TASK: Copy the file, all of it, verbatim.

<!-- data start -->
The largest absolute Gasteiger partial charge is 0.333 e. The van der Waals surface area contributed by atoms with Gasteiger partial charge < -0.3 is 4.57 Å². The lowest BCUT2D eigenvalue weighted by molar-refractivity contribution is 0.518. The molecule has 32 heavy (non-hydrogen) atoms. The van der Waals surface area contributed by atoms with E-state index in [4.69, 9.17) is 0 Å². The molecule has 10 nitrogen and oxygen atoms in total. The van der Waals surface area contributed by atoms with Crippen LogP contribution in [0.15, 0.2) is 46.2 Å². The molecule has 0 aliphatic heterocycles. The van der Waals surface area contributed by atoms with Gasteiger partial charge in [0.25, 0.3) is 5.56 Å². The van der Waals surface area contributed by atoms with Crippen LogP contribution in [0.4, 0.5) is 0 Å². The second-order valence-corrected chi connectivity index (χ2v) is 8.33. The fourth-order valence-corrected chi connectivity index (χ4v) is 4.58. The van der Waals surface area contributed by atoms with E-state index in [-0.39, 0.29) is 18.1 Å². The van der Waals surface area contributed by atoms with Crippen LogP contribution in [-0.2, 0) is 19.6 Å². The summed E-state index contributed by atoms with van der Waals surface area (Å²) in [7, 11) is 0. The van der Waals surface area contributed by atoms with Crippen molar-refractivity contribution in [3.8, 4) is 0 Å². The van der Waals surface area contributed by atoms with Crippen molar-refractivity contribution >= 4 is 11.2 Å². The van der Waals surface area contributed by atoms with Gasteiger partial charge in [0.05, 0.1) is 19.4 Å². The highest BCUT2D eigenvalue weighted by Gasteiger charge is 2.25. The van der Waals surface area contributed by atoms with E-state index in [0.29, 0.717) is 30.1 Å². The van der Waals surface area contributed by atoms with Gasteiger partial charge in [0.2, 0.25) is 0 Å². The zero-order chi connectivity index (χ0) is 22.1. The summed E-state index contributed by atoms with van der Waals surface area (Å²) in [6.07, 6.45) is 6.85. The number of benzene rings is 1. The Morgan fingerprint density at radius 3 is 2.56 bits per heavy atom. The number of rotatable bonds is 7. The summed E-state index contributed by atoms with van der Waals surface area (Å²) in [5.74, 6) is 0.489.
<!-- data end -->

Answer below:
The largest absolute Gasteiger partial charge is 0.333 e. The van der Waals surface area contributed by atoms with Gasteiger partial charge < -0.3 is 4.57 Å². The lowest BCUT2D eigenvalue weighted by molar-refractivity contribution is 0.518. The molecule has 32 heavy (non-hydrogen) atoms. The van der Waals surface area contributed by atoms with E-state index in [4.69, 9.17) is 0 Å². The molecule has 10 nitrogen and oxygen atoms in total. The van der Waals surface area contributed by atoms with Crippen LogP contribution in [0.15, 0.2) is 46.2 Å². The molecule has 0 aliphatic heterocycles. The van der Waals surface area contributed by atoms with Gasteiger partial charge in [0.25, 0.3) is 5.56 Å². The van der Waals surface area contributed by atoms with Crippen LogP contribution in [0.4, 0.5) is 0 Å². The second-order valence-corrected chi connectivity index (χ2v) is 8.33. The fourth-order valence-corrected chi connectivity index (χ4v) is 4.58. The van der Waals surface area contributed by atoms with E-state index in [-0.39, 0.29) is 18.1 Å². The van der Waals surface area contributed by atoms with Crippen LogP contribution in [-0.2, 0) is 19.6 Å². The summed E-state index contributed by atoms with van der Waals surface area (Å²) in [7, 11) is 0. The van der Waals surface area contributed by atoms with Crippen molar-refractivity contribution in [3.8, 4) is 0 Å². The van der Waals surface area contributed by atoms with Crippen molar-refractivity contribution >= 4 is 11.2 Å². The van der Waals surface area contributed by atoms with Gasteiger partial charge in [0.05, 0.1) is 19.4 Å². The highest BCUT2D eigenvalue weighted by Gasteiger charge is 2.25. The van der Waals surface area contributed by atoms with E-state index in [0.29, 0.717) is 30.1 Å². The van der Waals surface area contributed by atoms with Gasteiger partial charge in [0.2, 0.25) is 0 Å². The zero-order chi connectivity index (χ0) is 22.1. The summed E-state index contributed by atoms with van der Waals surface area (Å²) in [6.07, 6.45) is 6.85. The number of benzene rings is 1. The Morgan fingerprint density at radius 3 is 2.56 bits per heavy atom. The number of rotatable bonds is 7. The summed E-state index contributed by atoms with van der Waals surface area (Å²) in [5.74, 6) is 0.489.